Sorry that's a long winded answer to your question, but I really hoped to ease the concerns of living aboard while the boat is on the hard. I can't think of any safety issues other than if your boat has rigging (sailboat) that is being worked on and you are on deck. Other than that, it as safe as other normal ship operations on the dock. happy 

Posted: Wednesday, January 24, 2018 3:12 PM
Joined: 29/12/2015
Posts: 14

Hillary wrote:
"If you are up on the hard doing refit, how dangerous is it for people to live on board? Should crewmembers have to do a watch all weekend?"
That really a three part question.
If the vessel is on the hard are there added dangers? In a word, Yes. Though "dangers" is a strong word.
I've worked refits on vessels over 200' and under. Both on the hard and dockside.
With any refit there are things you have to mindful of. Open hatch's, fumes, and falling overboard on the hard isn't quite the same as falling overboard in open water.
Are you going or crew going to be staying onboard for a refit? In a word, "Maybe".
It depends on the refit and what's getting done, what amenities are available as to whether or not crew stays onboard. Generally, no you won't be staying onboard or it's skeleton crew onboard. Many times you'll be put up at either a crew house or apt or let go during a refit depending on your position and the extent of the refit.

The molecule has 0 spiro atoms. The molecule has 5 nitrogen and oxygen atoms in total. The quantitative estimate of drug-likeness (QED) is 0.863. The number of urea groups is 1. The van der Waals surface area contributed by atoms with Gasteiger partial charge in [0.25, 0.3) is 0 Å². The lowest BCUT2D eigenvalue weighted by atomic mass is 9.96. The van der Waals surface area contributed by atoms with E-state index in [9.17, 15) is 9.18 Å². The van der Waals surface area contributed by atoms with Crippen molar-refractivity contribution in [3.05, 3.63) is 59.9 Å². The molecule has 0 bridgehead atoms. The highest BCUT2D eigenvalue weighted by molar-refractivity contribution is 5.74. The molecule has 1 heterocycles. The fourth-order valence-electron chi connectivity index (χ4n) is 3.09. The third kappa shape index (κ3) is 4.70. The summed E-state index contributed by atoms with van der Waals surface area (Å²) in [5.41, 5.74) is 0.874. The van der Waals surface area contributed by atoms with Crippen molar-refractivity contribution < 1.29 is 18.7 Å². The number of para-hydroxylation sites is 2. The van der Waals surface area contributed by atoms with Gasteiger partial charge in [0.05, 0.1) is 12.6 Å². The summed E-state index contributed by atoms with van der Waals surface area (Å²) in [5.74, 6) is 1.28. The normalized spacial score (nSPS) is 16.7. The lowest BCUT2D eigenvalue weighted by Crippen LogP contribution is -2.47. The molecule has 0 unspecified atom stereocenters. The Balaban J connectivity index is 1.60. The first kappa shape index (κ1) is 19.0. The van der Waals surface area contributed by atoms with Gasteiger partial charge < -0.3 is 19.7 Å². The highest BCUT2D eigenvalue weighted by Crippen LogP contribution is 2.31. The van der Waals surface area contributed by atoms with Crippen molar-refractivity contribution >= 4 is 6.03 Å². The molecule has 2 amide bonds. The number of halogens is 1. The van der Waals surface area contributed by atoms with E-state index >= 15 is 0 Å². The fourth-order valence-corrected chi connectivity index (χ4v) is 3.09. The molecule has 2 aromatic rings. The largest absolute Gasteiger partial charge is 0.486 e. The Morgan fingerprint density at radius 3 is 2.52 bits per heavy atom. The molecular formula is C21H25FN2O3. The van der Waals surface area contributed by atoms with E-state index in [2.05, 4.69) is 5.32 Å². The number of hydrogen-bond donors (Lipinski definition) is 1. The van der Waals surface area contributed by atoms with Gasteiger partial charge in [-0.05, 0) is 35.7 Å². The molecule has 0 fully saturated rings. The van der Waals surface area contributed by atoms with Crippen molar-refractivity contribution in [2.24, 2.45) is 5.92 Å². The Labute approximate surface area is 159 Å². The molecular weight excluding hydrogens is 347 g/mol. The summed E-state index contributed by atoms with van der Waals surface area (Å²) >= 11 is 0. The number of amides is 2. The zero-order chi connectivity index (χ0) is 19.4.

If crew is onboard, pulling watches while on the hard is really just for a few reasons.
A) to have a presence onboard. They want to ensure someone is there. This could be to prevent theft, meet with our open the vessel for designers or contractors and other workers.
B) They're testing a system and they need someone there to keep a watchful eye on things.
Once you splash, or if the refit is dockside, yes, very often you'll pull watches. You're in the water.
It's it unusual to pull a watch for the whole weekend. No. 
As I mentioned, generally during a true refit it's skeleton crew. If you're one of two or three, or four permanent crew onboard aside from the Captain, and they need someone for watch. Either you're it or they hire in someone to pull watch or to relieve you.